Attending the SensxAfrica Venture Capital conference hosted at Government complex was a refreshing experience. The conference attracted several high net worth individuals who gave insights into the investment cycle of venture capital and private equity. Of concern for Zambian startups is the former. FiZ had a front row seat at the various plenary sessions and investment pitches done by small companies from all over Africa. Zambia was well represented in the health and Fintech sphere.
For any investor to put money in a Zambian start-up or businesses, there are several things that the investor looks at and considers. It is important to understand that whatever idea that is pitched, this give the investor a clear indicator of how the invested funds will realize a return on investment. Venture Capitalists are not business angels who throw money in the wind. They come into the investment story with a purpose: Value creation.
For the investee company, it is important that they have a clear understanding of the business and industry they are in. All too often, many VCs will want to know by having a clear understanding and description of the market. This requires a clear investment hypothesis which elaborates what the value preposition is for the VC investing in the venture.
It is important that when the company that is looking for money is doing its pitch to the investor, they have clarity on the revenue model. This will give the VC an idea of what sort of valuation to apply. All the pitches at SensxAfrica had their founders give the panel an estimated valuation of their businesses. There are several methods of valuing companies that include discounted cash flow (DCF) or comparable companies valuation (CCV). Although this may sound academic, the VC take this seriously as it gives them an indication of how much they will be able to multiply their money.
Geography is also a factor in the consideration for investment. Some businesses will come to fore with ideas that are not often replicable in different geographical locations. What FiZ observed with the participant VCs is that they understood the business geographies where investment could be taken. In addition, they will often ask questions around regulation of different jurisdictions. In short, VC are astute business people.
The uniqueness of the business idea or concept is also an allure for investors. This is often the case when they find ideas that are of a technology nature that can be protected via patents. Investee companies need to remember that when they are presenting their grand idea, they have to have an answer on how their intellectual property rights for their product will be protected. The VC will be risk averse in a scenario where they believe that another company can enter the market and get market share for the grand idea.
One interesting concept that was pitched at SensxAfrica was a company that was seeking to go from being an NGO type company to main stream business with the help of VC supervision. However, VCs often shy away from companies that have their origins in the not for profit arena. This is because they believe that if associations with the NGO world are deeply rooted, it may cause conflicts of interest when profit agendas are being pursed.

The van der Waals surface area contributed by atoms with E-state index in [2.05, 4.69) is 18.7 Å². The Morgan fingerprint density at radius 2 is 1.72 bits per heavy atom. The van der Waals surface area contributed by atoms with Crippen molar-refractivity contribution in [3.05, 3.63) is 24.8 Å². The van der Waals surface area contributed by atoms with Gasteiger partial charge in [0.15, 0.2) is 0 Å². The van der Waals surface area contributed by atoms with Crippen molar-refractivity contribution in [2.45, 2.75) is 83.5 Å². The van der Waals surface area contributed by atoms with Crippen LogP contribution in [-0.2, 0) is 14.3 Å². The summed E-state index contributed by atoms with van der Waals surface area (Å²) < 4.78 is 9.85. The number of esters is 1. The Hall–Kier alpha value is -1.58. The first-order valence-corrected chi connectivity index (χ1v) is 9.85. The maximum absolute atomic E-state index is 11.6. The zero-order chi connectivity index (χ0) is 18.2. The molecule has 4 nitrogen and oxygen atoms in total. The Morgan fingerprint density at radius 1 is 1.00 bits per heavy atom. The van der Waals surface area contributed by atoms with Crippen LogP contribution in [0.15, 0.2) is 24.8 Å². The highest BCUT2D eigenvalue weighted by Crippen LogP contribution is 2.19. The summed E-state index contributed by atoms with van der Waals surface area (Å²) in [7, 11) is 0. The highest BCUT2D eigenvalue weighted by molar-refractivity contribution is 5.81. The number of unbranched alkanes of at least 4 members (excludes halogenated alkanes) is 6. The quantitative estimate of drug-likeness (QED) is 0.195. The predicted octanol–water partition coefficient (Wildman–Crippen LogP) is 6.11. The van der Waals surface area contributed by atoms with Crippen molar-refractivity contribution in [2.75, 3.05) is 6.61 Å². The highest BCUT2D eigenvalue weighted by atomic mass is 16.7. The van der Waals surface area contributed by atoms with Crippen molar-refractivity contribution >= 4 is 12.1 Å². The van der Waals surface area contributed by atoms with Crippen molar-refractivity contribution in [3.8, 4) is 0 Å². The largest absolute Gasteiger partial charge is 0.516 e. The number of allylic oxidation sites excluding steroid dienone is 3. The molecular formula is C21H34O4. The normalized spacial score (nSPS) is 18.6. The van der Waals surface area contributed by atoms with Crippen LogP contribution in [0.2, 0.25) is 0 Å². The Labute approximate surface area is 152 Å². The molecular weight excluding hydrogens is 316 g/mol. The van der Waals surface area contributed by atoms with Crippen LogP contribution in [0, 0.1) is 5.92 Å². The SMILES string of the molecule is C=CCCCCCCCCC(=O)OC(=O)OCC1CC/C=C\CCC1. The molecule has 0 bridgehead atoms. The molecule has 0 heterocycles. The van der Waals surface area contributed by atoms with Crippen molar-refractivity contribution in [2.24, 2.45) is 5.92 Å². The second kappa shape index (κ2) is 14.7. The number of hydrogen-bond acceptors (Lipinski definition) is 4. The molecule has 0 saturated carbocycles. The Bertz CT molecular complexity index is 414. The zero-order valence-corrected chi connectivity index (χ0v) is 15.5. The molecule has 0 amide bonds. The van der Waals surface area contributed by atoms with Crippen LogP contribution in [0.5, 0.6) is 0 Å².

When ideas that require regulatory clearance, the VC will always want to be on the right side of the law. They will demand for compliance and research into international market’s national laws. This will give them an idea whether the idea will be able to achieve economies of scale through geographical distribution.
Preservation of ideas for original thinking investees is often a sore point for some. Some believe that their ideas can easily be diluted when a VC comes on board. However, when the question was posed, the Director General of CEEC gave a classic example where an idea of a pineapple juice making company in Zambia, invited investors who looked at the numbers and suggests that the company also consider adding products that had no value add (unprocessed pineapples). Although this annoyed the investee, the revenue surge that was experienced justified the company having a plethora of products. In addition, the company was able to seal the revenue gap that concerned the investors. So instead of the idea being diluted, the said company actually achieved better performance through the guidance of the VC. This is the quintessential asset that the VC brings to the table in terms of business skills development.
Lastly, many entrepreneurs often make the mistake of not investing in their grand idea. This often requires having a proof of concept that can be a dirty and draining process. However, it has the invaluable effect of giving the VC confidence that the idea has been tried out and actually works. Through proof of concept, a company can realize the investment story with a VC and start a beautiful journey that is mutually beneficial.